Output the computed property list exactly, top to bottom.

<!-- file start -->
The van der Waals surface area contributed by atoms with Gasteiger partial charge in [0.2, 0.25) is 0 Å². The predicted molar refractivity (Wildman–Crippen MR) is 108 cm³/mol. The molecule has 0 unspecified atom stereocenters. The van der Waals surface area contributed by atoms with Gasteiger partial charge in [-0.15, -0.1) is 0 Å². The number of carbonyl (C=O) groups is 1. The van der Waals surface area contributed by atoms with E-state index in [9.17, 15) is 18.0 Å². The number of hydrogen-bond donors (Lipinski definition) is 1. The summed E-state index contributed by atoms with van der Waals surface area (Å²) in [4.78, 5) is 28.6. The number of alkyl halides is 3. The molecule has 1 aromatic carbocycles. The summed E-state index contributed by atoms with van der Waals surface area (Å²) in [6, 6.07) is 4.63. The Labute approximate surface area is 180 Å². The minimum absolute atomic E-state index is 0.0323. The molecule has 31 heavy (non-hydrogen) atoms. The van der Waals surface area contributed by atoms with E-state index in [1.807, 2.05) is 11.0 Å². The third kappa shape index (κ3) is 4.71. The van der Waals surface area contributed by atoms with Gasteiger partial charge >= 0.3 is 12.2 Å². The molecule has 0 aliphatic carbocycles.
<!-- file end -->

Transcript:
The van der Waals surface area contributed by atoms with Gasteiger partial charge in [0.2, 0.25) is 0 Å². The predicted molar refractivity (Wildman–Crippen MR) is 108 cm³/mol. The molecule has 0 unspecified atom stereocenters. The van der Waals surface area contributed by atoms with Gasteiger partial charge in [-0.15, -0.1) is 0 Å². The number of carbonyl (C=O) groups is 1. The van der Waals surface area contributed by atoms with E-state index in [9.17, 15) is 18.0 Å². The number of hydrogen-bond donors (Lipinski definition) is 1. The summed E-state index contributed by atoms with van der Waals surface area (Å²) in [4.78, 5) is 28.6. The number of alkyl halides is 3. The molecule has 1 aromatic carbocycles. The summed E-state index contributed by atoms with van der Waals surface area (Å²) in [6, 6.07) is 4.63. The Labute approximate surface area is 180 Å². The minimum absolute atomic E-state index is 0.0323. The molecule has 31 heavy (non-hydrogen) atoms. The van der Waals surface area contributed by atoms with E-state index in [1.807, 2.05) is 11.0 Å². The third kappa shape index (κ3) is 4.71. The van der Waals surface area contributed by atoms with Gasteiger partial charge >= 0.3 is 12.2 Å². The molecule has 0 aliphatic carbocycles.